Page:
According to his website, Malik “has over a decade of experience on Wall Street in brokerage and in Management” and “used to lead teams to manage assets over USD 5 billion at various alternative asset management firms in New York.” However, the evidence at trial revealed that Malik’s only financial experience was as a trainee at a New York City financial consulting firm, that Malik was only registered as a broker from 2007 to 2009, and that over the past 15 years, Malik had been employed as a security guard, waiter, and traffic agent for the New York City Police Department.

Malik testified at trial and admitted to soliciting dozens of investors in the United States and abroad, including investors in New York, Florida, New Zealand and Switzerland. The evidence at trial showed that based on Malik’s false representations, at least seventeen victims invested over $800,000 in Malik’s purported hedge funds, which Malik then diverted for his personal use.

Today, before the Honorable Ruth Pickholz in New York County Supreme Court, the jury found Malik guilty of two counts of Grand Larceny in the Second Degree (a Class C felony), three counts of Grand Larceny in the Third Degree (a Class D felony), 17 counts of Forgery in the Second Degree (a Class D felony), five counts of Securities Fraud under the Martin Act (a Class E felony), and one count of Scheme to Defraud in the First Degree (a Class E felony).   He is scheduled to be sentenced on December 18.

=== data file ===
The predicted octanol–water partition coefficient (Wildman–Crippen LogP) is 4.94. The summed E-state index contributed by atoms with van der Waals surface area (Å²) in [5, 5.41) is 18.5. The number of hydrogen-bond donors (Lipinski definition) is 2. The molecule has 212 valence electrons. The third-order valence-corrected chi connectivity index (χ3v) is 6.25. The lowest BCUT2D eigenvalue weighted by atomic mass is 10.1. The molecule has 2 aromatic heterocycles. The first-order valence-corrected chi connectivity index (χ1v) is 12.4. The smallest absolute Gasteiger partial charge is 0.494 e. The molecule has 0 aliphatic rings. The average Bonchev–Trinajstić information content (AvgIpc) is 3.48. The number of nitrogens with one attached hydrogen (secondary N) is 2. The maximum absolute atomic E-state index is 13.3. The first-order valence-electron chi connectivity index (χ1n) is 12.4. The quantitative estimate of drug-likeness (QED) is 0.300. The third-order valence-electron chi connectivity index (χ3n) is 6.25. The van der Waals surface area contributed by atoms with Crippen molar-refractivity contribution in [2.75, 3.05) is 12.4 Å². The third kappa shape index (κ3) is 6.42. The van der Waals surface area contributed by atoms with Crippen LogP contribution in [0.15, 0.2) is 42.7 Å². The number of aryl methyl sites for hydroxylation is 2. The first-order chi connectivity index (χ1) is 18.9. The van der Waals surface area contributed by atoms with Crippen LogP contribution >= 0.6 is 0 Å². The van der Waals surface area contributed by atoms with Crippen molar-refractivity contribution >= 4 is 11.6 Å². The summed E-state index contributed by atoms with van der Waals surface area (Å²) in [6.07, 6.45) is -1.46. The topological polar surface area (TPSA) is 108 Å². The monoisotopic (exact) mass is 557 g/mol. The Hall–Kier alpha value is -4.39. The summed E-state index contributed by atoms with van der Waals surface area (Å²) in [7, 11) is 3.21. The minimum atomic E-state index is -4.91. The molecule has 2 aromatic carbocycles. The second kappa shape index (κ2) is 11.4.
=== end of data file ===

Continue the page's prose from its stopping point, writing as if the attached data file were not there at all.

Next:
This conviction is the latest in a series of securities fraud prosecutions brought by the Attorney General’s Criminal Enforcement and Financial Crimes Bureau. In June 2015, the Bureau charged Albany broker Frederick E. Monroe, Jr., Senior Vice President of Capital Financial Planning, LLC, with allegedly stealing over $1 million from investors by fraudulently soliciting them to reinvest their retirement monies and then diverting their monies for his personal use.  In January 2015, the Bureau convicted broker Khawaja Saud Masud for stealing over $1 million from a retired pediatrician and his wife by fraudulently soliciting investments in his purported hedge fund, RKS Capital, LP.  In January 2015, the Bureau charged William Vogt on an 18-count indictment for allegedly posing as an internationally renowned fashion designer named “Bill Bolland” to lure his victim into making more than $350,000 in investments.  In November 2014, the Bureau convicted Robert H. Van Zandt on a 33-count indictment for operating a $4.8 million Ponzi scheme; Van Zandt was sentenced to 3 2/3 to 11 years in prison. In March 2014, the Bureau arrested Wing K. Lim, owner of Wall Street Investment, LP, on a 31-count indictment for allegedly operating a $4.3 million securities fraud scheme; the case is scheduled for trial in January 2016.

Print Friendly, PDF & Email